Among the many life lessons skiing taught me, two of the most important are the necessity of good nutrition for peak performance, and efficiency in movement (and time). Law school has only reaffirmed these lessons. I like to spend 2-3 hours on Sunday preparing food for the week, so that when the hanger strikes there are lots of good options close at hand. I always pack my lunch the night before, and have loved my bento box for this purpose.
Bento boxes originate from Japan, and are essentially single serve boxes used for take out or home cooked meals on-the-go. If you want a real time suck, google Bento Box and you will find fan groups, images, pintrest pages, and hilarious reviews. People get REALLY into their bento boxes, and I think this is in part because when food is “pretty” you like eating it more. While nutrition and taste are the most important, I tend to agree that I like opening up my lunchbox to an aesthetically pleasing dish.
With the addition of Thomas as my new roommate, we have been putting or noggins together to come up with meals we both like, and that we can make en masse. As Tom Brady embarrassed the Chargers on Sunday, we had the instapot going full-force, first for cooking garbanzo beans to use in hummus, and then spiced black beans for lunch bowls all week.
These black beans were inspired by What’s Gaby Cooking, with nightshades removed and slight cooking time alterations. Combined with the sweet potatoes from my take on Smitten Kitchen’s sweet potato tacos and a quick saute of cauliflower, kale, and some forgotten spinach, this will be the lunch of the week. On top of being delicious and nutritious (a good combination of fiber, protein, carbs, and fat), this meal is perfect for anyone trying to cook on a budget. Buying the black beans in the bulk aisle at Whole Foods was $1.29. Three organic sweet potatoes were $4.00, and the cauliflower, kale, and onions were $6.00. This adds up to $11.29 total, and should be enough to feed both Thomas and I for four days of lunches…which breaks down to $1.41 per lunch (plus a little bit for the olive oil, garlic, and spices we had on hand).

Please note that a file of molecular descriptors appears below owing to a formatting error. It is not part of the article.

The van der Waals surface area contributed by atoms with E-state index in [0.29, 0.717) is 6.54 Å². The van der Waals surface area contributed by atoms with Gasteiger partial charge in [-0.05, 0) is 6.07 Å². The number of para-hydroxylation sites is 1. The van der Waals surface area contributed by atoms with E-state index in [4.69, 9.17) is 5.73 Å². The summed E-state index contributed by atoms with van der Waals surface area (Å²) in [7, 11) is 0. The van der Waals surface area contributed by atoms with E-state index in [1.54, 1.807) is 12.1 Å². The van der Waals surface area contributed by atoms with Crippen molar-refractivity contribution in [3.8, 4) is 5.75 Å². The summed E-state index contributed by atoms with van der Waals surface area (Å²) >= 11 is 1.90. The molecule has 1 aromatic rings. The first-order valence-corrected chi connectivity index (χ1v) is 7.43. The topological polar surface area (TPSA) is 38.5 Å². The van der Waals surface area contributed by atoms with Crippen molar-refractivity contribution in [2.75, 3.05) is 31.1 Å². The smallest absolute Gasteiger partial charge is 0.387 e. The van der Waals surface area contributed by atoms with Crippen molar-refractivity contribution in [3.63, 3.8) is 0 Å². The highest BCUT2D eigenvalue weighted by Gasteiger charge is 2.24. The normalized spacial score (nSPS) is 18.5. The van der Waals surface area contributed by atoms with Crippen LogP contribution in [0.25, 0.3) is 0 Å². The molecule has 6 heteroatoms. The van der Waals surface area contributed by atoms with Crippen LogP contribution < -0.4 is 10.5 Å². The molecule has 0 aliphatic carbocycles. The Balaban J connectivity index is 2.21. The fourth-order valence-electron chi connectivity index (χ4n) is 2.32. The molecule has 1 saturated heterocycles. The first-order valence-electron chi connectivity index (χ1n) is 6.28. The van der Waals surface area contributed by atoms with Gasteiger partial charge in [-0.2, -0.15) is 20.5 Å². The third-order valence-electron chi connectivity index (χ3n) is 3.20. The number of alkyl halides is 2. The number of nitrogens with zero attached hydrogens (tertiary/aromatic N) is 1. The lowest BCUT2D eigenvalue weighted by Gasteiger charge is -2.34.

There is often a misconception that eating well and healthy has to break the budget. I’m here to tell you that yes, sometimes “wellness” is crazy expensive. But more often than not, with a little creativity and use of spices and methods to transform less expensive ingredients, health is completely accessible. So give it a shot! And let me know some of your favorite, healthy budget “wellness” meals. I know they’re out there!
Adapted from What’s Gaby Cooking
1 tablespoon olive oil
2 small yellow onions (or one medium), diced
6 cloves of garlic, minced
1 teaspoon ground cumin
1 teaspoon dried oregano
1/2 teaspoon kosher salt
1 pound dried black beans (no need to soak!)
7 cups water
- Set your instant pot to “saute.” Add oil, then onions and garlic. Saute for 5 minutes, until onions are soft but not brown.
- Turn off heat, and stir in spices.
- Next add your black beans and 7 cups of water. Make sure your pressure valve is turned to “seal,” and set to cook on high pressure for 35 minutes (allow 20 minutes for pot to reach pressure). Let naturally release for 20 minutes, then manually release remaining steam.
- Drain excess liquid, and you have your protein for the week! This quantity of beans should provide about 8 servings
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